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Cause and Effect: How a Revolutionary New Statistical Test Can Tease Them Apart

timeOday Re:No problem. (132 comments)

The whole question of "which direction is the causality" is misleading in the first place; pure, uni-directional causality in situations of interest to people is almost non-existent. What we should usually look for is stable configurations ("stable" not implying "good," as in poverty), and self-reinforcing cycles (whether virtuous or vicious). Even if manipulating A causes B to change, it may also be that manipulating B would cause A to change.

2 days ago
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Hollywood's Secret War With Google

timeOday Rise of the middleman (176 comments)

It does bother me that the biggest money on the 'web is being made by middlemen - google, helping you find content, but they don't produce any; facebook, helping you talk to your friends. It is like banking - necessary, but annoying that the bankers always wind up richer than the buyers and sellers they are "helping."

about a week ago
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MIT Removes Online Physics Lectures and Courses By Walter Lewin

timeOday Re:Just wondering... (416 comments)

I suppose the point is to deter other would-be harassers by sending a message that MIT will not associate with them.

about two weeks ago
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Bellard Creates New Image Format To Replace JPEG

timeOday Re:Better comparison site (377 comments)

That's a cool format comparison, but what's wrong with the Lena image as a point of comparison either? It looks SO much better in the new format! The most annoying thing about jpg is the bias towards blocking - drawing everything as rectangles when there aren't enough bits to say otherwise. The new format loses detail - how could you not? - but doesn't have random hues and sharp right angles strewn about.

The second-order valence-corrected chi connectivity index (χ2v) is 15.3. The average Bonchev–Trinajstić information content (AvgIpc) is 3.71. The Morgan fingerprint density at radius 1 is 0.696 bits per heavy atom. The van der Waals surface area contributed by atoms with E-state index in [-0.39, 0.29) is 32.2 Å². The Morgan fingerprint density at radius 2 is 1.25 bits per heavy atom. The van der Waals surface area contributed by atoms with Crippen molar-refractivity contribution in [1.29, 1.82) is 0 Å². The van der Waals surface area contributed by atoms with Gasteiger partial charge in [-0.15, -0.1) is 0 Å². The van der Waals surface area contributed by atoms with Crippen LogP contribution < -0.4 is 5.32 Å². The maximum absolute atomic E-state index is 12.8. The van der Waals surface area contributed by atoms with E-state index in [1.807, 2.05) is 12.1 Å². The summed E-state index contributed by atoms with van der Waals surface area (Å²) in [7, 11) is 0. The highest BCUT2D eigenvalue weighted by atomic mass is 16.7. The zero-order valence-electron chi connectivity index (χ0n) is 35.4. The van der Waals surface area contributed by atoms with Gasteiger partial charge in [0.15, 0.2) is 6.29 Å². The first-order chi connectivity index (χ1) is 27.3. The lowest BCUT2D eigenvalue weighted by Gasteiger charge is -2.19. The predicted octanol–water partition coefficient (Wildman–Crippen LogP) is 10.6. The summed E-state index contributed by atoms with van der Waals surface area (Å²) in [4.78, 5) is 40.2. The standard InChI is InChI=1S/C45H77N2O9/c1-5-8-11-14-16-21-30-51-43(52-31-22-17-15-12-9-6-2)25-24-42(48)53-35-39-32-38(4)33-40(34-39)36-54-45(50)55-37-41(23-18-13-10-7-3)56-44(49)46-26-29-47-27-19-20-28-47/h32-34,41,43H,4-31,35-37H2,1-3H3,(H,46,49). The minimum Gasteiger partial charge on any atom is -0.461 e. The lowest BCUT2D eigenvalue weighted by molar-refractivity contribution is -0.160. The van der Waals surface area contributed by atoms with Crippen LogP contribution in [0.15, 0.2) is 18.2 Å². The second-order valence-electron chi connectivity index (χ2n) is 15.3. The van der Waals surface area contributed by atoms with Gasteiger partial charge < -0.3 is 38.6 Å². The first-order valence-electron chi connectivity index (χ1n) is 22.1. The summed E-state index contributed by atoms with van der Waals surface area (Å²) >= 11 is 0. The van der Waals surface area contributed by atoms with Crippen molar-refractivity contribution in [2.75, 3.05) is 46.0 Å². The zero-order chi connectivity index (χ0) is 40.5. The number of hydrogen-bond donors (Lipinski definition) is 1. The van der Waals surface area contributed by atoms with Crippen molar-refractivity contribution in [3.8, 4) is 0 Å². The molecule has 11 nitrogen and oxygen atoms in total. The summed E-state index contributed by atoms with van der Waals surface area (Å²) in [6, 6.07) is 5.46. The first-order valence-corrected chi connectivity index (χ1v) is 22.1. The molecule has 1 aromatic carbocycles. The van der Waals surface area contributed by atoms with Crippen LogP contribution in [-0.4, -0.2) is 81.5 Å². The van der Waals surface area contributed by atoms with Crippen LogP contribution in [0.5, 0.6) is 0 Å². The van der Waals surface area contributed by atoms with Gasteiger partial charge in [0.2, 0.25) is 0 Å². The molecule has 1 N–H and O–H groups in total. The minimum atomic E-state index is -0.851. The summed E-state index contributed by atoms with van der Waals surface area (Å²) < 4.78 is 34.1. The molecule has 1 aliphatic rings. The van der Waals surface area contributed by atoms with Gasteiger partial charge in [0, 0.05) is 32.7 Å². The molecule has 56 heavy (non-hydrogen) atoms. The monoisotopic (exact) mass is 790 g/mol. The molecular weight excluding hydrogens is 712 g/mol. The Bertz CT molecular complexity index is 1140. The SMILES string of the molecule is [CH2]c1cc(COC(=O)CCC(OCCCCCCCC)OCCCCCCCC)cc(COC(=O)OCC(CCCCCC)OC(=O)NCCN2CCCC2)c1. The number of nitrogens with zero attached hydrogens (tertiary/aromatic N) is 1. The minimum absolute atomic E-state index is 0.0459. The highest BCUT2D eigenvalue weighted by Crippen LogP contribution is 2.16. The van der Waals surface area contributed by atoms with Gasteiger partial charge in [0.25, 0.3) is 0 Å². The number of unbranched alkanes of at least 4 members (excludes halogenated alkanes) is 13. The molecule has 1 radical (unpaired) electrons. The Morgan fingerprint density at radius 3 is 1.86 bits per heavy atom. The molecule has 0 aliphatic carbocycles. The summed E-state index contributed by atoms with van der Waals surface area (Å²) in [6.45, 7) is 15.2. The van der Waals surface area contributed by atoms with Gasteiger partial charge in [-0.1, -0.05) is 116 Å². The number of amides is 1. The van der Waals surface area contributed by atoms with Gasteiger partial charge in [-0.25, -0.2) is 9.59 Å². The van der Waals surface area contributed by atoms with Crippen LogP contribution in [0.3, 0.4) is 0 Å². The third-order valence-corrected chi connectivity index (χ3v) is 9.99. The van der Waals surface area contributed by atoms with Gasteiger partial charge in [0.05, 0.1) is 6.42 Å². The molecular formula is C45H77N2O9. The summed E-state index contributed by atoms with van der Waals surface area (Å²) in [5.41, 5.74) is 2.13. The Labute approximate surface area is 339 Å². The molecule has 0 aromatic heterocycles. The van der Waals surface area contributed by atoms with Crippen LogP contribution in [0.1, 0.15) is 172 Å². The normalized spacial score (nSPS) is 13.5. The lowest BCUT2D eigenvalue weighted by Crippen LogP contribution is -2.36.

I wonder how this would translate to a video codec, because people might not care about jpg file sizes, but television signals suffer noticeably from insufficient bandwidth all the time. (Granted, switching away from h264 now would be like switching over to the metric system).

about two weeks ago
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Fraud Bots Cost Advertisers $6 Billion

timeOday Re:Advertiser hate coming in... (190 comments)

SomethingAwful still seems to be doing well with its pay model.

Fair enough, though I am not familiar with it. Let's include craigslist and wikipedia as examples of awesome signal-to-noise ratio that is possible when full monetization through advertising is foregone, for whatever unusual reason that is specific to each.

about two weeks ago
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Fraud Bots Cost Advertisers $6 Billion

timeOday Re:Advertiser hate coming in... (190 comments)

I would say, don't hate the player, hate the game. I think the ad-driven web is thoroughly corrupted, right down to clickbait headlines, and steal-and-reprint news aggregators (ahem).

But at this point there is no market for paid content on the web, or anywhere else (note the crash-and-burn of investigative journalism as a result) - nobody even remembers or can imagine what a spam-free web would look like. (Including you adblock users, since there is nothing to consume but ad-sponsored content). So it's hard to blame any single advertiser or website for playing along.

about two weeks ago
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Fraud Bots Cost Advertisers $6 Billion

timeOday Re:I'll wager it doesn't actually matter (190 comments)

Doesn't matter? tell that to all the millions of websites that get a 25% cut in advertising revenue because those with bot nets need to get their cut.

You assume this is to divert ad revenues to phony sites? The article disputes that:

"We found a lot of bots suddenly inflating the audience of websites we recognize that are clearly not being run by international organized crime," said Michael Tiffany, the CEO and co-founder of White Ops.

Unfortunately, the article didn't get around to explaining why spammers would inflate ad impressions on legitimate sites. Are we so sure these legitimate sites aren't clients of marketing agencies that are paid to increase the clicks, never mind how they do it?

about two weeks ago
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$35 Quad-core Hacker SBC Offers Raspberry Pi-like Size and I/O

timeOday Re:MPEG-2 on RPi (140 comments)

I don't think it's just the licensing. I am using mplayer -dumpstream dvb://xx and the .ts files it generates don't seem compatible with most players except mplayer itself, and don't seem to work on XBMC. What would be a better option for grabbing DVB from the command-line? One requirement is for the player to be able to start replay and skip around inside the file while before it is done recording.

about two weeks ago
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$35 Quad-core Hacker SBC Offers Raspberry Pi-like Size and I/O